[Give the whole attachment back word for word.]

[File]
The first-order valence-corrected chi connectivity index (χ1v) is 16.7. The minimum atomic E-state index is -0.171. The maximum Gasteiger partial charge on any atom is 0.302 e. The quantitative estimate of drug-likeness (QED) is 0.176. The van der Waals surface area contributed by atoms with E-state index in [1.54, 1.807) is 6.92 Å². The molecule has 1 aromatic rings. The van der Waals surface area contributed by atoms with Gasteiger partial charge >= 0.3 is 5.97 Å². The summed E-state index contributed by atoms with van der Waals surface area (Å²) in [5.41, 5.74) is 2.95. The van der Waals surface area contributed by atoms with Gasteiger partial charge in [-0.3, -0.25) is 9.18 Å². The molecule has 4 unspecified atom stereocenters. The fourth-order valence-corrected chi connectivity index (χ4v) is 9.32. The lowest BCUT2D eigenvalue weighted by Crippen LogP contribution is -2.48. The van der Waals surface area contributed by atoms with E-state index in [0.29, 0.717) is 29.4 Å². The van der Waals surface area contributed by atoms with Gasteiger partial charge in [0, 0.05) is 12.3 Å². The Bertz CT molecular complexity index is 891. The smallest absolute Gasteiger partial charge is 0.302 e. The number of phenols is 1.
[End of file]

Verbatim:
The first-order valence-corrected chi connectivity index (χ1v) is 16.7. The minimum atomic E-state index is -0.171. The maximum Gasteiger partial charge on any atom is 0.302 e. The quantitative estimate of drug-likeness (QED) is 0.176. The van der Waals surface area contributed by atoms with E-state index in [1.54, 1.807) is 6.92 Å². The molecule has 1 aromatic rings. The van der Waals surface area contributed by atoms with Gasteiger partial charge >= 0.3 is 5.97 Å². The summed E-state index contributed by atoms with van der Waals surface area (Å²) in [5.41, 5.74) is 2.95. The van der Waals surface area contributed by atoms with Gasteiger partial charge in [-0.3, -0.25) is 9.18 Å². The molecule has 4 unspecified atom stereocenters. The fourth-order valence-corrected chi connectivity index (χ4v) is 9.32. The lowest BCUT2D eigenvalue weighted by Crippen LogP contribution is -2.48. The van der Waals surface area contributed by atoms with E-state index in [0.29, 0.717) is 29.4 Å². The van der Waals surface area contributed by atoms with Gasteiger partial charge in [0, 0.05) is 12.3 Å². The Bertz CT molecular complexity index is 891. The smallest absolute Gasteiger partial charge is 0.302 e. The number of phenols is 1.